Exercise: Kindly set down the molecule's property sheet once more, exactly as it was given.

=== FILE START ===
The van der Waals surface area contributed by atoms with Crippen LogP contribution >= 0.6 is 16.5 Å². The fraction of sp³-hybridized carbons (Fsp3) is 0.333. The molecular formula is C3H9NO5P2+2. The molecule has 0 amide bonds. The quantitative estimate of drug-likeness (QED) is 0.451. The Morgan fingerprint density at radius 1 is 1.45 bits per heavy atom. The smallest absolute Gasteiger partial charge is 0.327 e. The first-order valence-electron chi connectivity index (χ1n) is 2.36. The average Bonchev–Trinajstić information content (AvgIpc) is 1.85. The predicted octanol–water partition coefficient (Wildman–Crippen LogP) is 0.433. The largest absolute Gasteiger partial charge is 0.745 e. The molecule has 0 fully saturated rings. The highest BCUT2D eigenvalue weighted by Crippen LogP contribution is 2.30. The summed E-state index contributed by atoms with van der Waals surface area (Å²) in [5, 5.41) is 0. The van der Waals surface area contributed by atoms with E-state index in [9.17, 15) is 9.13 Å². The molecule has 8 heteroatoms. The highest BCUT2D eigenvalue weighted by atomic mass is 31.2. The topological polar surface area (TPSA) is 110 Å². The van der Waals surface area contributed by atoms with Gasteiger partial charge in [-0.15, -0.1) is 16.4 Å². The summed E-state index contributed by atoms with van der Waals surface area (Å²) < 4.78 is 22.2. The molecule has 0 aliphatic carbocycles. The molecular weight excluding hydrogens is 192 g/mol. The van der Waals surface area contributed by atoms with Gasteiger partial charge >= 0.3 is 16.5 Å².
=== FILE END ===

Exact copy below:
The van der Waals surface area contributed by atoms with Crippen LogP contribution >= 0.6 is 16.5 Å². The fraction of sp³-hybridized carbons (Fsp3) is 0.333. The molecular formula is C3H9NO5P2+2. The molecule has 0 amide bonds. The quantitative estimate of drug-likeness (QED) is 0.451. The Morgan fingerprint density at radius 1 is 1.45 bits per heavy atom. The smallest absolute Gasteiger partial charge is 0.327 e. The first-order valence-electron chi connectivity index (χ1n) is 2.36. The average Bonchev–Trinajstić information content (AvgIpc) is 1.85. The predicted octanol–water partition coefficient (Wildman–Crippen LogP) is 0.433. The largest absolute Gasteiger partial charge is 0.745 e. The molecule has 0 fully saturated rings. The highest BCUT2D eigenvalue weighted by Crippen LogP contribution is 2.30. The summed E-state index contributed by atoms with van der Waals surface area (Å²) in [5, 5.41) is 0. The van der Waals surface area contributed by atoms with E-state index in [9.17, 15) is 9.13 Å². The molecule has 8 heteroatoms. The highest BCUT2D eigenvalue weighted by atomic mass is 31.2. The topological polar surface area (TPSA) is 110 Å². The van der Waals surface area contributed by atoms with Gasteiger partial charge in [-0.15, -0.1) is 16.4 Å². The summed E-state index contributed by atoms with van der Waals surface area (Å²) < 4.78 is 22.2. The molecule has 0 aliphatic carbocycles. The molecular weight excluding hydrogens is 192 g/mol. The van der Waals surface area contributed by atoms with Gasteiger partial charge >= 0.3 is 16.5 Å².